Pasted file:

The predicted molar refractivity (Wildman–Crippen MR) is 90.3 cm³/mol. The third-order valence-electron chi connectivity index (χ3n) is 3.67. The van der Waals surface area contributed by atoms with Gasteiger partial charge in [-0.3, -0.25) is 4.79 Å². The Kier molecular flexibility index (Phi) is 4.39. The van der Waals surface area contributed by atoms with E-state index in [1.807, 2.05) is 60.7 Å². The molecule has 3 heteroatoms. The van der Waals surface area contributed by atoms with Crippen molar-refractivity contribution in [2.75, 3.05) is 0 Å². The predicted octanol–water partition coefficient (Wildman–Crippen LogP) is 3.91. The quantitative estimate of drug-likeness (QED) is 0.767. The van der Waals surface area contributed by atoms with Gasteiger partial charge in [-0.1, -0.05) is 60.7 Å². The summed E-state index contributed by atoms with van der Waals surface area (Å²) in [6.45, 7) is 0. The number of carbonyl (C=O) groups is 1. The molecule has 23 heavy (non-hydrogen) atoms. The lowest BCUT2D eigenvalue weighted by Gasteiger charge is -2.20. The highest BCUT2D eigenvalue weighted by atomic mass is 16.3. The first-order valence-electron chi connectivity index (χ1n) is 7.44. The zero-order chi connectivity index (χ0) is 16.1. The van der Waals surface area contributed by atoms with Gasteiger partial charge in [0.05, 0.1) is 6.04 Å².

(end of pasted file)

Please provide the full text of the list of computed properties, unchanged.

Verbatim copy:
The predicted molar refractivity (Wildman–Crippen MR) is 90.3 cm³/mol. The third-order valence-electron chi connectivity index (χ3n) is 3.67. The van der Waals surface area contributed by atoms with Gasteiger partial charge in [-0.3, -0.25) is 4.79 Å². The Kier molecular flexibility index (Phi) is 4.39. The van der Waals surface area contributed by atoms with E-state index in [1.807, 2.05) is 60.7 Å². The molecule has 3 heteroatoms. The van der Waals surface area contributed by atoms with Crippen molar-refractivity contribution in [2.75, 3.05) is 0 Å². The predicted octanol–water partition coefficient (Wildman–Crippen LogP) is 3.91. The quantitative estimate of drug-likeness (QED) is 0.767. The van der Waals surface area contributed by atoms with Gasteiger partial charge in [-0.1, -0.05) is 60.7 Å². The summed E-state index contributed by atoms with van der Waals surface area (Å²) in [6.45, 7) is 0. The number of carbonyl (C=O) groups is 1. The molecule has 23 heavy (non-hydrogen) atoms. The lowest BCUT2D eigenvalue weighted by Gasteiger charge is -2.20. The highest BCUT2D eigenvalue weighted by atomic mass is 16.3. The first-order valence-electron chi connectivity index (χ1n) is 7.44. The zero-order chi connectivity index (χ0) is 16.1. The van der Waals surface area contributed by atoms with Gasteiger partial charge in [0.05, 0.1) is 6.04 Å².